Wednesday, May 19, 2010

Calculating Personage Through Appearance

Much of our movie viewing discussions were focused upon evaluating the vivid portrayal of countenances within both The Fountainhead and The Grapes of Wrath. Most striking was the thematic binary juxtaposition of insidious inhumanity through “beauty” and “humanity” through gauntness. With particular emphasis on the ways light affects the presentation of face and facial expressions, both The Fountainhead and The Grapes of Wrath serve to expose the multifacetedness of human nature and illuminate the conditions under which it develops into and under the extremities of political reality. I find that the film The Fountainhead asserts an almost eugenic profile of what is “evil” and what is “good” through the use of lighting and make-up. The director presented totalitarian corruption as genteel perfection and sage self-determination as provincial homeliness—a now overused departure from the traditional trope of good as beautiful and evil as ugly. With this invocation, the film launches a campaign befitting its spatiotemporality: by tapping into the nation’s prevalent xenophobia, the 1949 film The Fountainhead offers an interesting subliminal commentary upon U.S. international (and domestic) affairs and relations.
These films both reached box offices during the height of a pedestrian eugenic craze. With the greater part of the latter 19th century and early 20th century witnessing the escalating manifestation of Nazism in the European theater and U.S. state’s implementing sterilization projects for the “mentally and psychically impaired,” it comes as no surprise that “decent” and “indecent” take on archetypical phenotypes for both the American public and its specialized, jargonic echelons. Couched in fear of the “foreign” and “impure,” scientists and policy makers cast “decency” and “indecency” as physically manifestable thus making these character profiles replicable and/or eradicable—something that all societies have striven to accomplish through simple citizenship standards or more caustic miscegenation regulations. Therefore, for Hollywood to echo with these sociopolitical reverberations comes as no small surprise. Beginning with increasingly more exoticized iterations of Dracula to post-1904 St. Louis World’s Fair portrayals of “Oriental” villains, Hollywood ran a bountiful cornucopia of filmic, over-dramatized binary profiles that strove to define both in drama and popular culture the faces, figures, and figurings of heros vs. villains, beautiful vs. ugly, good vs. bad, and reality vs. alternate universes.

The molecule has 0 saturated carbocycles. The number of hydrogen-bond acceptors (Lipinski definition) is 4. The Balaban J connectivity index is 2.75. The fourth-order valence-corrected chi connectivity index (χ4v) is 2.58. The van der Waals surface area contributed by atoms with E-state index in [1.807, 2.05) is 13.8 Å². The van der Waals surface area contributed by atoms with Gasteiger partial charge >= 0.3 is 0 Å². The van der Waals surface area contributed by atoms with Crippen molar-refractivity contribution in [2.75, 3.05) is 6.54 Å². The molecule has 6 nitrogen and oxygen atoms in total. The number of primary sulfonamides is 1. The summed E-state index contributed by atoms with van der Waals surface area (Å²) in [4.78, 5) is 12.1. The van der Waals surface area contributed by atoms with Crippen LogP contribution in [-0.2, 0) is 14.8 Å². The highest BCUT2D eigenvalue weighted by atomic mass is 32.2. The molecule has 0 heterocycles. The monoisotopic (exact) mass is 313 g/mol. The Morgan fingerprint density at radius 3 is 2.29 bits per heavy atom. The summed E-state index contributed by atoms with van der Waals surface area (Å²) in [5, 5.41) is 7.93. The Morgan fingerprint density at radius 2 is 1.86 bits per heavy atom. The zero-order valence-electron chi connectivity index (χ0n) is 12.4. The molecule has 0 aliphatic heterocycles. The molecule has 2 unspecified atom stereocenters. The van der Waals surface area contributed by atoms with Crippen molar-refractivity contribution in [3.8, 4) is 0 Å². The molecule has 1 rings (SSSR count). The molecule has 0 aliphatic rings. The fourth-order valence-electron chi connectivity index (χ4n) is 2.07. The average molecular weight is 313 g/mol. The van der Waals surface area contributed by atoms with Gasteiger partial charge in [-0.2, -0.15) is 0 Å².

In The Fountainhead, Henry Roark’s character had a face of weathered ruggedness, which in comparison with the refined features of characters like Ellsworth Toohey and Mr. Francon, separated him from the world of lecherous mooching and corrupt theft. Accentuated in the black and white cinematography, Henry Roark’s chiseled facial planes spoke of a multidimensional character whose mantle of abstruseness lent a devil-may-care recklessness. . He possessed a predatory muscuclature of someone accustomed to physical labor while the sharp valleys of his perpetually furrowed brow and the spidery lines of his crows’ feet emulated the highly defined and architecturalized quarries he prowled and buildings he designed. His darkened complexion evidenced hours spent toiling in the fields rather than in the boardroom.